George was born in Lewes on 16/10/1910, the son of George and Alice Gale, nee Stanbridge. At the time George and Alice were living at 4 Edward Street, but by the following year at the census, they were living at Spring Cottages, 12 St Pancras Lane, Southover. George snr was listed as a cement worker. George jnr had three brothers and two sisters, plus a half-sister and a half-brother. He was a boy scout and in later years a keen boxer. He worked as a bricklayer.
George married Dorothy Mildred Staplehurst at Offham on 26/05/1934 and a daughter was born there. A move to 9 Meridian Road followed and three further children were born in 1936, 1937 and 1939. His parents were living in Greens Passage in Cliffe when George married, but moved to 2 De la Warr Green shortly after this.
George had joined the Royal Engineers as a sapper on 29/09/1931 and was numbered 1869504. He joined 5th Field Company in October 1932 and spent nearly 3 years with them before being transferred to the Reserves in August 1935. He was transferred to 26th Field Company on 05/09/1936 and a week later was in Palestine fighting in support of the British Administration against the Arab uprising. This was a bitter conflict with atrocities inflicted on both sides and George’s stay was brief. He was returned to the reserves by mid December 1936. He was awarded the Palestine clasp to his General Service Medal and raised to the rank of acting Lance Corporal.
At the outbreak of war the 11th Field Company RE was mobilised from Aldershot and they joined the 2nd Division of the British Expeditionary Force (BEF) on 20/09/1939. They were sent to France where their role was bridge building and, where appropriate, demolition.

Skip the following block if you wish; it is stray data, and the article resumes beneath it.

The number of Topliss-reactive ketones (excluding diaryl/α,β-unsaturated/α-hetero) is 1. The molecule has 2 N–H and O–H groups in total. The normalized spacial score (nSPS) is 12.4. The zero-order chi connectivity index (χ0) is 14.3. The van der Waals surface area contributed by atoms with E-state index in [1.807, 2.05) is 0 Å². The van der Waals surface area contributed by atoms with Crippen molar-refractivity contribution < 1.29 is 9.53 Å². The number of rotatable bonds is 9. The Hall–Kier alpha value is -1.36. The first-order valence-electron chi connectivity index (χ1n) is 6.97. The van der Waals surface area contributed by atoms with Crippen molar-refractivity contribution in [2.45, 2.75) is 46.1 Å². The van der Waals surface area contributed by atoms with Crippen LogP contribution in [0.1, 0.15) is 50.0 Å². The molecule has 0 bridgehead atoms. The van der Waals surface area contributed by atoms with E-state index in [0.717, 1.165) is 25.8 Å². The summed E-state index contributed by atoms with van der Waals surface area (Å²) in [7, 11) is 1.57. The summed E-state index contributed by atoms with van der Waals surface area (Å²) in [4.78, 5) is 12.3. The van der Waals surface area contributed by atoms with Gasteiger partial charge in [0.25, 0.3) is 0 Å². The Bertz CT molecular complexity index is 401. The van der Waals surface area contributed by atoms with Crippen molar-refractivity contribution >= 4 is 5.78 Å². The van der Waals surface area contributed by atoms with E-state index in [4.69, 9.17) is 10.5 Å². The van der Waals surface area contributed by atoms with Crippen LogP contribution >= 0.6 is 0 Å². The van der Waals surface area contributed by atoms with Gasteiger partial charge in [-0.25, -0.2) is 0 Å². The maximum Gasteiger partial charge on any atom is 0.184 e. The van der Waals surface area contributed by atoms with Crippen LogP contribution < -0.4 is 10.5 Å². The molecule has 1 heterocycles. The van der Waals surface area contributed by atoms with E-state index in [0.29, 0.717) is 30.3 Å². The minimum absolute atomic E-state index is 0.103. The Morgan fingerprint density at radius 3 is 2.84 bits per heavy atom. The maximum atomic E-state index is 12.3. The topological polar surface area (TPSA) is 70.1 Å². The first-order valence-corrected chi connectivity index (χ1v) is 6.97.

George was by now a full corporal. The Royal Engineers faced heavy fighting from a German offensive in NW France which started on 10/05/1940, and they were forced to retreat. They were evacuated from Dunkirk. Since previously injured men were not seen as a priority to evacuate, George’s injuries, a gunshot wound and fracture to his right leg, almost certainly occurred during the evacuation.
George was hospitalised in Brighton where he died from his wounds on 09/06/1940, a fortnight after his arrival back in the UK.
George’s funeral was held at St John sub Castro and was attended by the Mayor, who read the lesson. The church was very full although two brothers, who were serving in the army, were unable to attend. The report in the local paper lists a lot of floral tributes including one from the Lewes Salvation Army.
George was buried in the Lewes Cemetery in Section B grave 69 where there is a CWGC headstone. He is listed on both the St John sub Castro Memorial and the Lewes War Memorial.